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Relic M-1 Garands

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Here is one of my projects I have been working on for several years. A Springfield M-1 garand found in the Sankt Vith region, just a few years ago. This weapon was found in a field, together with a B.A.R., a friend owns that one now.

 

When found, the weapon was far from complete. The obvious was missing (stock & wood), as was the bolt, trigger guard, etc. rear sight had some very rotten parts, as did the front sight.

 

As luck would have it, I was able to get virtually all the parts needed to complete the M-1 using donor parts from yet another M-1, also found in Sankt Vith. This one was a Winchester. I decided to make one complete rifle using these parts.

 

The only thing I still needed was woodwork, and a donor tube from an obsolete OP rod.

 

The rust on the weapon was removed by electrolysis, cleaned up by wire brush, and then lightly oiled. I used a beaten DAS stock and parts for furniture.

 

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Actively looking for demolition related items from WW2. Anything!

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The goal was to make the rifle cycle again, and get all parts moving again. I should state that this weapon has been demilitarised.

 

The rear sight is fully functional, for the most part it is Winchester.

 

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Actively looking for demolition related items from WW2. Anything!

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The trigger guard;

 

This one needed a little work where the trigger seats in the frame. At that spot it was too rusted. I built up some welding material, and then ground it down to make it useable.

 

This complete trigger guard is Winchester. Remarkably, I was able to even save the spring in it. All springs in the rifle were salvagable, the OP rod spring is a little weak though.

 

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__________________________________________________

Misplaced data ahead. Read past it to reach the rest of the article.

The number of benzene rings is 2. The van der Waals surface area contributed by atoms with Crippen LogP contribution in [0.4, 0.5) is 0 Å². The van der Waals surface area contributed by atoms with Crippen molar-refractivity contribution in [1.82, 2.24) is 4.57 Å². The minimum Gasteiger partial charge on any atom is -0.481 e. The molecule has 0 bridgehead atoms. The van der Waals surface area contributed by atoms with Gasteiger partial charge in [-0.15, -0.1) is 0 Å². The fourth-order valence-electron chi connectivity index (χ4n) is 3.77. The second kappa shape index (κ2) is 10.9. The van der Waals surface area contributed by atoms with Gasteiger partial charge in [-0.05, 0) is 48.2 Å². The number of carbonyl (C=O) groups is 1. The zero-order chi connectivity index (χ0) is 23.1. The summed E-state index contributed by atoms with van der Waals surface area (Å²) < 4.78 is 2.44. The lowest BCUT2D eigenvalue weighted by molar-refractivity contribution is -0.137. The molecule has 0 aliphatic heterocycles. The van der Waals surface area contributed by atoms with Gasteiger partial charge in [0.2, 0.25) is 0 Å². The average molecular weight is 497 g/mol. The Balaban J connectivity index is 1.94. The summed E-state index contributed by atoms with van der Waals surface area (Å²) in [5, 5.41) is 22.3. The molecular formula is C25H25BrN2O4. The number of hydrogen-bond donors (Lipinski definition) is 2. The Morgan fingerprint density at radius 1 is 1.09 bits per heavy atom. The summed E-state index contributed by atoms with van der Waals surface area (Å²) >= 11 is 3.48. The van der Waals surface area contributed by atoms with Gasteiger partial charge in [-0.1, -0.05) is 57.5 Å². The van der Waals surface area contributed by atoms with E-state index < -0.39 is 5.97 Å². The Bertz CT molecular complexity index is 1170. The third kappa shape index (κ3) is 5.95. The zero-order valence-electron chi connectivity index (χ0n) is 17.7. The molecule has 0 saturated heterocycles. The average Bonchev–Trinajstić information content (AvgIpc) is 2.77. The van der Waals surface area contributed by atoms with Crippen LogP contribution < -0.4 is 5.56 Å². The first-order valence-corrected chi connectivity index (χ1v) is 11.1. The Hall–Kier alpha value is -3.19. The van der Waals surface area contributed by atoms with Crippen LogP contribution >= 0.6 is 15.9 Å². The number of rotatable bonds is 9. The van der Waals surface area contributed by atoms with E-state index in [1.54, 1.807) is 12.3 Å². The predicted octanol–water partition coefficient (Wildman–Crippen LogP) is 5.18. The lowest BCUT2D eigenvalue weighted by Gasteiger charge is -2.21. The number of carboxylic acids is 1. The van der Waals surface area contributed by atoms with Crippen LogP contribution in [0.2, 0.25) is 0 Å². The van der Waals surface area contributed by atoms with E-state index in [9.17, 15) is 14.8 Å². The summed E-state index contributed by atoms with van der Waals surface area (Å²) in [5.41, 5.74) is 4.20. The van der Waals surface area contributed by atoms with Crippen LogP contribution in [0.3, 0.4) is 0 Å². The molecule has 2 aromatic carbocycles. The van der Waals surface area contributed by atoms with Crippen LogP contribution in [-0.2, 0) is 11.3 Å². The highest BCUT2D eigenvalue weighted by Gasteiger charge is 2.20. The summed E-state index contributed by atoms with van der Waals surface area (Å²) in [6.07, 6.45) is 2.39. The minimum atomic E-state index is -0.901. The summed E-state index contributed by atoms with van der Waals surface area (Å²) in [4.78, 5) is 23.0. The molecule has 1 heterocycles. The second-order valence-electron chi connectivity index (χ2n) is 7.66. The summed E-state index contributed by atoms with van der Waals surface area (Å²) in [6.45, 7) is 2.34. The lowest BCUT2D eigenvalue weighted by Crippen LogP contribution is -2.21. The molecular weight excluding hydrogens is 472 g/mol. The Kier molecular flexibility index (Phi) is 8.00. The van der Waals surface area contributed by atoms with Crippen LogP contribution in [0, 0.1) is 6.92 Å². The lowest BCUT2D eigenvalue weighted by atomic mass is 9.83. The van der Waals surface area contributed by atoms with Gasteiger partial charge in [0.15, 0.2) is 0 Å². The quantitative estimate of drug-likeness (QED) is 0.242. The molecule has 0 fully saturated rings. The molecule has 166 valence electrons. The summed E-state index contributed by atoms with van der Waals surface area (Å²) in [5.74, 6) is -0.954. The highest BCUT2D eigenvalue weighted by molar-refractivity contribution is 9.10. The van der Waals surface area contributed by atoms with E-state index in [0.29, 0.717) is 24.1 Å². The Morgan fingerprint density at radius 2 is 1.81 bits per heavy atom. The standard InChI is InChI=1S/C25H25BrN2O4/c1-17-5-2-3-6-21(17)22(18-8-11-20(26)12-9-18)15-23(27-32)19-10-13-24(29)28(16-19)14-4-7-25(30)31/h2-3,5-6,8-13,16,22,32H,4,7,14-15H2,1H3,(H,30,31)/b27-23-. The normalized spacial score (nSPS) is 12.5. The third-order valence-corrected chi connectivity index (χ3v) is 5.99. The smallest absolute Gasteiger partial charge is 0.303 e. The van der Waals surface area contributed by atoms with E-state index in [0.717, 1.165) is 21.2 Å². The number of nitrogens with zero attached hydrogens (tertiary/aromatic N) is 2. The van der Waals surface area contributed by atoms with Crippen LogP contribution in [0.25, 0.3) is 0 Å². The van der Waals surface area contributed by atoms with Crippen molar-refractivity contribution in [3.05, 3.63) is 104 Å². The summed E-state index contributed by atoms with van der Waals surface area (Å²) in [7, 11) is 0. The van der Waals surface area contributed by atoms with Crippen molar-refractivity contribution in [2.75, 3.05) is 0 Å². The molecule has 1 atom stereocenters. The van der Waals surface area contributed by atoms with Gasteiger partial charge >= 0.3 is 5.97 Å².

Actively looking for demolition related items from WW2. Anything!

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Gas tube & front sight;

 

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I'm still missing a stacking swivel & screw. I couldnt salvage these from the parts I had.

 

I like the way this weapon came out, and I had a lot of fun bringing it back to life, because there is no question about it that these two rifles served during the war. These did not spend their life on an armory rack gathering dust.

 

I hope you like it too, and I welcome and appreciate reactions.


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Actively looking for demolition related items from WW2. Anything!

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just goes to proove that there is still a load of stuff buried in the grounds over europe.


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very interesting project

 

what's the serial number range?

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Well...... it's definitely an M1, and if you look very carefully on the receiver you'll see the numbers 2 and 9, but the assumption is that it was actually a longer serial number originally!! It also appears to be a Springfield-manufactured one by the remnants of the lettering above the number.

Was originally a dug-up receiver & barrel only from the 100th Inf Div's fighting in the Vosges mountains in France, but as you can see it was too good internally to keep without being properly deactivated (hell, all the parts fitted in very easily once it was cleaned up off all the mud that was on it), so to the chop&weld shop and then proof house it went!!

All other parts have been fitted as appropriate as possible to the apparent "age" of the main part of the rifle, giving me three of these now, the other two being a much-better late 44 Springfield and a post-war HR one (the main "beater" at living history events). All 3 deacts of course being here in the UK.

Cheers,
Glen.

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2nd Armored in Europe : http://www.2ndarmoredineurope.co.uk

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Wow that sure is a relic looking receiver, interesting. I recently found a guy who made an alligator looking toy thing out of one he dug up in Normandy, looks cool. Funny i say that because when i was playing around with mine the other day, my mother who was around at the time commented about how it looks like an alligator/crocodile :P


If you can read this, thank a teacher, and, since it's in English, thank a soldier.

- Anonymous

Dedicated to the hard core.

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It's actually better than it appeared in the pics, as they seemed to bring out the pitting on it more than the actual state of it. It is currently heavily oiled, which may have affected the photos as well. Might try to take some pics during daylight and see how they turn out.

 

I also have another definitely-relic receiver/barrel combo that came from the La Haye Du Puits area with a lovely curved barrel on it! There's distinctly no hope of resurrecting that one!

 

Cheers,

Glen.


2nd Armored in Europe : http://www.2ndarmoredineurope.co.uk